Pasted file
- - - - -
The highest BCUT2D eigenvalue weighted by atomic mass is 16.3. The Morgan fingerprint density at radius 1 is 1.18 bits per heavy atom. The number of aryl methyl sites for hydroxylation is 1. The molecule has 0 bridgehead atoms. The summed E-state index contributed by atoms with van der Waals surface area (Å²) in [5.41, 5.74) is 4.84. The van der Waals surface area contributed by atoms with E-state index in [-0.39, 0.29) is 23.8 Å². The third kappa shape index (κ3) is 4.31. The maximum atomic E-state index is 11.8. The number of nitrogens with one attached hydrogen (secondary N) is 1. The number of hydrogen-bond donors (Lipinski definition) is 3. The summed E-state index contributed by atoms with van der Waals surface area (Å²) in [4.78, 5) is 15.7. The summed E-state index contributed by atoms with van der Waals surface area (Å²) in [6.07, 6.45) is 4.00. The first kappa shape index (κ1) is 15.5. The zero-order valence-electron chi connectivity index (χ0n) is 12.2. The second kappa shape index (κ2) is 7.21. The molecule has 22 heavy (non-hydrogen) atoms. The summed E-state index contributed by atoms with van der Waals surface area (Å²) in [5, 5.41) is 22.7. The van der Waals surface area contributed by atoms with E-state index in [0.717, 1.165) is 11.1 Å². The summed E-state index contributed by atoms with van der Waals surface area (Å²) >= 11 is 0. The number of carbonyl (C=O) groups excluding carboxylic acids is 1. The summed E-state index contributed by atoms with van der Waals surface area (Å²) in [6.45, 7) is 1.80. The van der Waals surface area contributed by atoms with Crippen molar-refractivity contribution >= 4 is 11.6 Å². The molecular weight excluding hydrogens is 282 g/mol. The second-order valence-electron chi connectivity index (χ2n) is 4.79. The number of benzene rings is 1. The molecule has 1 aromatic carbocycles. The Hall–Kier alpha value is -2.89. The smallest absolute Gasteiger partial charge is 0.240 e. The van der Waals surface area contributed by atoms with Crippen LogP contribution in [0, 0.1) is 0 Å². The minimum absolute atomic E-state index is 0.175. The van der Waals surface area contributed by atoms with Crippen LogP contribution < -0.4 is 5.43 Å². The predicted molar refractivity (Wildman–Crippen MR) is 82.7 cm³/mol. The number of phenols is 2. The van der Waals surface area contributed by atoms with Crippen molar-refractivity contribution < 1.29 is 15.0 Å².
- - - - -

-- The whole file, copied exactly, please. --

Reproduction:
The highest BCUT2D eigenvalue weighted by atomic mass is 16.3. The Morgan fingerprint density at radius 1 is 1.18 bits per heavy atom. The number of aryl methyl sites for hydroxylation is 1. The molecule has 0 bridgehead atoms. The summed E-state index contributed by atoms with van der Waals surface area (Å²) in [5.41, 5.74) is 4.84. The van der Waals surface area contributed by atoms with E-state index in [-0.39, 0.29) is 23.8 Å². The third kappa shape index (κ3) is 4.31. The maximum atomic E-state index is 11.8. The number of nitrogens with one attached hydrogen (secondary N) is 1. The number of hydrogen-bond donors (Lipinski definition) is 3. The summed E-state index contributed by atoms with van der Waals surface area (Å²) in [4.78, 5) is 15.7. The summed E-state index contributed by atoms with van der Waals surface area (Å²) in [6.07, 6.45) is 4.00. The first kappa shape index (κ1) is 15.5. The zero-order valence-electron chi connectivity index (χ0n) is 12.2. The second kappa shape index (κ2) is 7.21. The molecule has 22 heavy (non-hydrogen) atoms. The summed E-state index contributed by atoms with van der Waals surface area (Å²) in [5, 5.41) is 22.7. The van der Waals surface area contributed by atoms with E-state index in [0.717, 1.165) is 11.1 Å². The summed E-state index contributed by atoms with van der Waals surface area (Å²) >= 11 is 0. The number of carbonyl (C=O) groups excluding carboxylic acids is 1. The summed E-state index contributed by atoms with van der Waals surface area (Å²) in [6.45, 7) is 1.80. The van der Waals surface area contributed by atoms with Crippen molar-refractivity contribution >= 4 is 11.6 Å². The molecular weight excluding hydrogens is 282 g/mol. The second-order valence-electron chi connectivity index (χ2n) is 4.79. The number of benzene rings is 1. The molecule has 1 aromatic carbocycles. The Hall–Kier alpha value is -2.89. The smallest absolute Gasteiger partial charge is 0.240 e. The van der Waals surface area contributed by atoms with Crippen LogP contribution in [0, 0.1) is 0 Å². The minimum absolute atomic E-state index is 0.175. The van der Waals surface area contributed by atoms with Crippen LogP contribution < -0.4 is 5.43 Å². The predicted molar refractivity (Wildman–Crippen MR) is 82.7 cm³/mol. The number of phenols is 2. The van der Waals surface area contributed by atoms with Crippen molar-refractivity contribution < 1.29 is 15.0 Å².